Thankfully, it's unusual today for a woman to die during childbirth but the risk is still there, especially when the woman develops a condition called Preeclampsia. But now, researchers have uncovered two important clues that may help predict which pregnant women are at risk for developing that potentially deadly complication. Preeclampsia causes blood pressure levels to climb to dangerous levels.
"It provides the possibility that you may be able to diagnose the beginning of the disease before it actually does damage that you can detect and possibly treat it and prevent its damage," explains Dr. Frank Epstein, nephrologist, study author.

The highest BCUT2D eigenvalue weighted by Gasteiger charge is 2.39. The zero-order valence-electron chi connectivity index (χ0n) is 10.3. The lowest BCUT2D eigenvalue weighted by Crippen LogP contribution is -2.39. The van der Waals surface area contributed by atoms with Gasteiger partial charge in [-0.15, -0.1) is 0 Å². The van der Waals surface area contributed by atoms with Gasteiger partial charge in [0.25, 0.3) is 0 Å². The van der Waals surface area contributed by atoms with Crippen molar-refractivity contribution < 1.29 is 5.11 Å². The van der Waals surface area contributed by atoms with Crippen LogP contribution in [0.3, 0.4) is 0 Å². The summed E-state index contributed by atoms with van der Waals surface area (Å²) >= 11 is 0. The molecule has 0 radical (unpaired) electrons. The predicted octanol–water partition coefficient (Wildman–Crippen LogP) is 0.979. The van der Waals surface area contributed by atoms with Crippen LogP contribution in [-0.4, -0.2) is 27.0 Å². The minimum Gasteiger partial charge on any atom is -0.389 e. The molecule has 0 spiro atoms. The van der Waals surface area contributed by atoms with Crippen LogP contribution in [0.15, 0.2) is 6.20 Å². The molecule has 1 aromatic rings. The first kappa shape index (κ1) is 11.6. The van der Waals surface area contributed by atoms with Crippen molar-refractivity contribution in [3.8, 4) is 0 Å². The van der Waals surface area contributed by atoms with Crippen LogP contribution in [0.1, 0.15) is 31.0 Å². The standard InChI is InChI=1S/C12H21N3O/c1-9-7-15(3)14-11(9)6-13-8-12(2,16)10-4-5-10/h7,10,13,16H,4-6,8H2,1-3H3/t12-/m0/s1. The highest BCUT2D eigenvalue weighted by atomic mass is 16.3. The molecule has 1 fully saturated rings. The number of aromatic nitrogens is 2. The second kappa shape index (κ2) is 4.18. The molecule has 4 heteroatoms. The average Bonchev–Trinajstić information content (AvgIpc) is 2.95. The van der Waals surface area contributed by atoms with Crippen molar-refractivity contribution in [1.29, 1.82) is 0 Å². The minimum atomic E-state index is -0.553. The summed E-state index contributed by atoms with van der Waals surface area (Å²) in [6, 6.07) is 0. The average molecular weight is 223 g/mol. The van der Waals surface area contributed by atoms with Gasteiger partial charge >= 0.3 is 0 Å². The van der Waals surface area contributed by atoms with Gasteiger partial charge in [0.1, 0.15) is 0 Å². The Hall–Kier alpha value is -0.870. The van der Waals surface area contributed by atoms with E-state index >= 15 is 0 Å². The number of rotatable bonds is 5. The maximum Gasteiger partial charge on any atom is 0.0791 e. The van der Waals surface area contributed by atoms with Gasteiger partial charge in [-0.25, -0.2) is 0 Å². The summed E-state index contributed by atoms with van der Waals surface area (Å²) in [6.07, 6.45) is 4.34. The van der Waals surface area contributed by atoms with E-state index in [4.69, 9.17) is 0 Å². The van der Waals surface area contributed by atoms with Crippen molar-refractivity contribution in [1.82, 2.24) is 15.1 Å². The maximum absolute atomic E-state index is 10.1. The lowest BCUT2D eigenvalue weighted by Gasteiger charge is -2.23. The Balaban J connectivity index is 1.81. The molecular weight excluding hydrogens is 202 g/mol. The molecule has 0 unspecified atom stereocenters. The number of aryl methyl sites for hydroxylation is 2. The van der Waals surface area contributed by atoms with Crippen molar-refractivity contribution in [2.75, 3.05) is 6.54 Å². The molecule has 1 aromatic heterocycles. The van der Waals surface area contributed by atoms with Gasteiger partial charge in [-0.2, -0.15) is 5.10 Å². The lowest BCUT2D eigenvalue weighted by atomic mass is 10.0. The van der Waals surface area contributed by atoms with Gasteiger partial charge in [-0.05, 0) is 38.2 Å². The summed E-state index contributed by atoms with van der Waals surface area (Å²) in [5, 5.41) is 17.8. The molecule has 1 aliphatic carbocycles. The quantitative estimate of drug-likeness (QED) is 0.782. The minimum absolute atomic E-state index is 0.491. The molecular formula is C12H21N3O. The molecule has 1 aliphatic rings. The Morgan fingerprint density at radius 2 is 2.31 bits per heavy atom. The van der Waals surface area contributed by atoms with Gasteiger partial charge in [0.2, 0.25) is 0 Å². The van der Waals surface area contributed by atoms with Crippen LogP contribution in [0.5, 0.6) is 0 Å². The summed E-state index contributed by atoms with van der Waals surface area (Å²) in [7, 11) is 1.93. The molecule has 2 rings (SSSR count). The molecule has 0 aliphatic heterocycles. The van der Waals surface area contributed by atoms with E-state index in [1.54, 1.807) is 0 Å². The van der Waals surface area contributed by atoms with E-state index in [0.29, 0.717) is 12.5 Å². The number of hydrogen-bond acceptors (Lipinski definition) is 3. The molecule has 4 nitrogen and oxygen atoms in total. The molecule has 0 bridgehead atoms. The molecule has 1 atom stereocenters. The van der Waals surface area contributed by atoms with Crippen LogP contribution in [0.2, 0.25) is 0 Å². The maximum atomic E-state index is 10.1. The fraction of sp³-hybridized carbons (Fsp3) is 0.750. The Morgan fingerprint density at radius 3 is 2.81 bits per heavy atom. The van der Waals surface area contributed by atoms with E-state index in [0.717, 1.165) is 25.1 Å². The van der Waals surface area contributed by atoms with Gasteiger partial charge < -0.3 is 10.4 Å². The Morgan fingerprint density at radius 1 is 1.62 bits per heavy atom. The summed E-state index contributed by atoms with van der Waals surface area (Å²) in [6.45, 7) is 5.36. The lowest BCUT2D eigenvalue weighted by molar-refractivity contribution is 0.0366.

Right now, the only cure for Preeclampsia is to get the baby out. Even so, Preeclampsia is blamed for 12% of pregnancy related deaths. So now, the hope is that blood markers could be used to spot women at risk to help control blood pressure and prevent that danger from coming.
The study was conducted by researchers at the National Institute of Child Health and Human Development of the National Institutes of Health and the Beth Israel Deaconess Medical Center, Harvard Medical School, Boston. The findings will appear in the February 12th issue of the New England Journal of Medicine.